CHILD CUSTODY IN THE TEXAS DIVORCE


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Of all of the many issues in a divorce, child custody is the one which is most likely to leave bruised feelings.  When a man and a woman have been rearing children together for years and they've both been good parents, it's difficult to accept losing daily contact with the children.  Yet, by the nature of a divorce, the spouses are separating and children can't live in two places at once.

For many years, there was absolutely no question which parent the kids would live with:  it was nearly always the mother.  There was a deeply embedded presumption that women were nurturing and men were not, therefore the children were better off with the mother.

To a certain extent, that presumption was based in reality.  On a simple biological level, infants obviously need breast feeding, and men aren't exactly equipped to handle that challenge.  On a traditional level, females in our society have been socialized to care for children and men have not been.  Many males know the feeling of helplessness when they're first confronted with the mysteries of how to put on a diaper.

There were cases, of course, where the man obtained custody of the children.  In some of them, the woman simply agreed to that arrangement.  Often these were women who had decided that they'd missed something in life, that they wanted a career and education, and that the children would be better off with the father.

There were other cases where the woman was found to be unfit as a parent.  Normally, this took a lot of proof.  There had to be serious allegations such as drug addiction or child abuse, and there had to be solid evidence to back up those allegations.  Barring that proof, the man almost always lost custody battles.

There was a study done in the late 1980s purporting to show that over 60% of the men who engaged in custody battles won.  It was, at best, a flawed study.  On the face of it, it looked as if men had an equal shot at child custody.  Unfortunately, it didn't explain that most men who were winning custody fights were very wealthy individuals.  They could afford to hire teams of lawyers, dozens of private eyes, and pet psychologists to testify for them.  They were winning with dream teams that normal people simply can't afford.  The average man who engaged in a custody battle still lost and, in the process, ended up with an ex-wife and in-laws who hated him.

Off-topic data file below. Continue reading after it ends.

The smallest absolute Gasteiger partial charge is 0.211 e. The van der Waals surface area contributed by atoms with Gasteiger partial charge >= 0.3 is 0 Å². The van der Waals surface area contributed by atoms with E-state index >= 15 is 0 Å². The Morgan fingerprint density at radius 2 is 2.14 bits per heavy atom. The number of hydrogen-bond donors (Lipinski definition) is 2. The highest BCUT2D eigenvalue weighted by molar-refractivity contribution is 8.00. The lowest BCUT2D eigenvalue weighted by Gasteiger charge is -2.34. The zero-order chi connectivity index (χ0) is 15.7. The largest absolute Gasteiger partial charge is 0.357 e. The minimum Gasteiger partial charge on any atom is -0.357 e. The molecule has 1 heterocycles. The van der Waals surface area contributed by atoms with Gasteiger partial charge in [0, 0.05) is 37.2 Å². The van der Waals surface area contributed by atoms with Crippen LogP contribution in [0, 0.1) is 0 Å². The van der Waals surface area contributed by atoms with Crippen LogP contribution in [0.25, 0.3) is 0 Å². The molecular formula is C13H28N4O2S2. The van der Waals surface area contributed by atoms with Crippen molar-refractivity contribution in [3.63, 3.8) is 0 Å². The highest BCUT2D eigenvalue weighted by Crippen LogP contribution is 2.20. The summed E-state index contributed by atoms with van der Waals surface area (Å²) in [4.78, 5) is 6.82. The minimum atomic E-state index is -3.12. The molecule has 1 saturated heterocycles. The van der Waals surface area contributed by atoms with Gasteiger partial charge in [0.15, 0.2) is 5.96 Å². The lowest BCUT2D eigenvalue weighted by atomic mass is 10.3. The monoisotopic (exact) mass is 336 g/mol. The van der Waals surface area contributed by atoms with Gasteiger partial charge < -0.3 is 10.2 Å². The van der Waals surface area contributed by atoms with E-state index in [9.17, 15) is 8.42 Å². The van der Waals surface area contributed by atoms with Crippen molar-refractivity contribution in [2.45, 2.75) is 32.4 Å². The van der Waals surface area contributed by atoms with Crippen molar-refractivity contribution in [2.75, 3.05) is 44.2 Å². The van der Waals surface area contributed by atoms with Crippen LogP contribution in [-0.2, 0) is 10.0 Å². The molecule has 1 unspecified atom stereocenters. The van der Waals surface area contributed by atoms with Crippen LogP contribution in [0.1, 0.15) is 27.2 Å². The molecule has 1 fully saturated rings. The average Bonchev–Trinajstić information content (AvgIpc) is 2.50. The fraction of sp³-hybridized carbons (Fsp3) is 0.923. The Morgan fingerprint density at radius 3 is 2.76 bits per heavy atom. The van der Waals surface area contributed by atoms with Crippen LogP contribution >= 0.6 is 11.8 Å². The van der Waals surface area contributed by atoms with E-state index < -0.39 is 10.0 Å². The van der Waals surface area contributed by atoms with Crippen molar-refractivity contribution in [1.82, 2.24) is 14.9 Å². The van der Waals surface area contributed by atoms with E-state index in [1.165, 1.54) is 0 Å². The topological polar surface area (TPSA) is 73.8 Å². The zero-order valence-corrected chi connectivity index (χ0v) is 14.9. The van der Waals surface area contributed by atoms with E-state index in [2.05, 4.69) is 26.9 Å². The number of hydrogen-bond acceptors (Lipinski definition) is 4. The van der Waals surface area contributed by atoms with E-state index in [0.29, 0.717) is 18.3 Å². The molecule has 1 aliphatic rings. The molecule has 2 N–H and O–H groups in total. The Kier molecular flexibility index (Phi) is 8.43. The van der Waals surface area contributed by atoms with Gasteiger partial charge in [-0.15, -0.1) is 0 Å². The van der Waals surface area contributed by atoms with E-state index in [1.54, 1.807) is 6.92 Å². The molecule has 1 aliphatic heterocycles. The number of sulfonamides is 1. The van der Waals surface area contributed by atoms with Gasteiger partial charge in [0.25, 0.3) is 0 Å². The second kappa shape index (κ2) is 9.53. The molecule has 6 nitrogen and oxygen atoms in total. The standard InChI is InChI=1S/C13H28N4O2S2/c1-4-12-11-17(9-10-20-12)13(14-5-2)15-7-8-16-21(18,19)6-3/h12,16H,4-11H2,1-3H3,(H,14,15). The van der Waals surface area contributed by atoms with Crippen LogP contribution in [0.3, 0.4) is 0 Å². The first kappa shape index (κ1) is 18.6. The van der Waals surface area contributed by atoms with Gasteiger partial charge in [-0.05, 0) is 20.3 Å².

Still, there was the gut feeling among many men that it just wasn't fair.  If they were good parents, had provided for their children and nurtured them, why shouldn't they be allowed to have custody, too?  As a result of an increasing clamor from mens' rights groups, the Texas Legislature began to look seriously at the issue of joint custody.  Today, the Texas Family Code actually states that it is in the best interest of the State of Texas for divorcing parents to have joint custody.

Have things gotten better?  On a superficial level, yes.  Men can now tell their children that they have joint custody.  There's no longer the stigma of the children wondering why their fathers didn't fight to keep them.  At least on paper.

Actually, very little has changed.  There is still the reality that a divorce involves the two parents living separately.  If we all lived in Smalltown, America, there could actually be a real joint custody.  Little Johnny could go to the towns' only school and could go home to one parents' house one night and the other parents' house the next.  Rather than his life being disrupted, it might actually be enriched by having the experience of two loving families.

In the real world, divorced parents often live in different cities, and the children have to be able to attend one school on a regular, day by day basis.  They can't be turned into human ping-pong balls who are bouncing from one city to another every day.  And that means that they have to live with one parent the majority of the time, and the other parent has them for half of the weekends, half of the holidays, and half of the summer.

And, that's basically the same situation that existed before joint custody was adopted by the Texas Legislature.  Are more men getting custody?  There seems to be a slight increase, but it's doubtful that it's a result of any change in the laws.  It's far more likely that societal attitudes have shifted over the years.  It's more acceptable now for a woman to leave her children with a responsible father while she pursues an education or a career.  It's more acceptable now for men to be, "house husbands," and take on the responsibilities of rearing children.  Perhaps more importantly, more parents are realizing that they will go on being parents of their children, despite going through a divorce.  The welfare of the children becomes more important than the bitterness of the divorce.

There will always be an inherant problem with custody in a divorce:  it's the nature of the beast.  Hopefully, though, as we continue to modify the laws and stress parenting education, divorced parents will become more and more coequal in the lives of their children.


About the author:  Dan Adair is the author of, "The Texas Divorce Course, A Peoples' Guide to the Texas Divorce Process," and has written extensively on the experience of divorcing in Texas. He has 16 years experience in a law office in Central Texas that processed between 25 and 45 divorces a week.

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